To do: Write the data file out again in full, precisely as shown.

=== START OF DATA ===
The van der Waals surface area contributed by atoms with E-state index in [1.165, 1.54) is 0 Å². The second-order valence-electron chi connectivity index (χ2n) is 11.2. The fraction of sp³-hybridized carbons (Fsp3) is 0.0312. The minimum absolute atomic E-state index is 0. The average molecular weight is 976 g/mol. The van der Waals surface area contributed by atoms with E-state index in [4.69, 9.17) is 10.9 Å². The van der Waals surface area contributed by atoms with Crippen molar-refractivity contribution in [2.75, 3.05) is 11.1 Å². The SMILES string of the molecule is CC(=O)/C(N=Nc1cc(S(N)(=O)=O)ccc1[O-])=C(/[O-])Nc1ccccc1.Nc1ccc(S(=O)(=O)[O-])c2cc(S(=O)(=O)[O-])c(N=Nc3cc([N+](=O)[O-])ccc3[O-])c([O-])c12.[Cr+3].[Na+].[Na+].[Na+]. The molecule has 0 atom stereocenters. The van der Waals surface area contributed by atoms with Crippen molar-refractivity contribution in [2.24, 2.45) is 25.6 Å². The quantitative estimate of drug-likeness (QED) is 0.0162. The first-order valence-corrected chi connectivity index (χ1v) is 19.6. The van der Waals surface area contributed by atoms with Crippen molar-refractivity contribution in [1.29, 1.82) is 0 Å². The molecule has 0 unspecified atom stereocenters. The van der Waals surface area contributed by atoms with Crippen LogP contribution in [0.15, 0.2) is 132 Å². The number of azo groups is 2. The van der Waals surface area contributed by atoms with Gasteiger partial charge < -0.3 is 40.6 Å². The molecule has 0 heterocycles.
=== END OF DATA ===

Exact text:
The van der Waals surface area contributed by atoms with E-state index in [1.165, 1.54) is 0 Å². The second-order valence-electron chi connectivity index (χ2n) is 11.2. The fraction of sp³-hybridized carbons (Fsp3) is 0.0312. The minimum absolute atomic E-state index is 0. The average molecular weight is 976 g/mol. The van der Waals surface area contributed by atoms with E-state index in [4.69, 9.17) is 10.9 Å². The van der Waals surface area contributed by atoms with Crippen molar-refractivity contribution in [2.75, 3.05) is 11.1 Å². The SMILES string of the molecule is CC(=O)/C(N=Nc1cc(S(N)(=O)=O)ccc1[O-])=C(/[O-])Nc1ccccc1.Nc1ccc(S(=O)(=O)[O-])c2cc(S(=O)(=O)[O-])c(N=Nc3cc([N+](=O)[O-])ccc3[O-])c([O-])c12.[Cr+3].[Na+].[Na+].[Na+]. The molecule has 0 atom stereocenters. The van der Waals surface area contributed by atoms with Crippen molar-refractivity contribution in [2.24, 2.45) is 25.6 Å². The quantitative estimate of drug-likeness (QED) is 0.0162. The first-order valence-corrected chi connectivity index (χ1v) is 19.6. The van der Waals surface area contributed by atoms with Crippen molar-refractivity contribution in [1.29, 1.82) is 0 Å². The molecule has 0 unspecified atom stereocenters. The van der Waals surface area contributed by atoms with Crippen LogP contribution in [0.15, 0.2) is 132 Å². The number of azo groups is 2. The van der Waals surface area contributed by atoms with Gasteiger partial charge < -0.3 is 40.6 Å². The molecule has 0 heterocycles.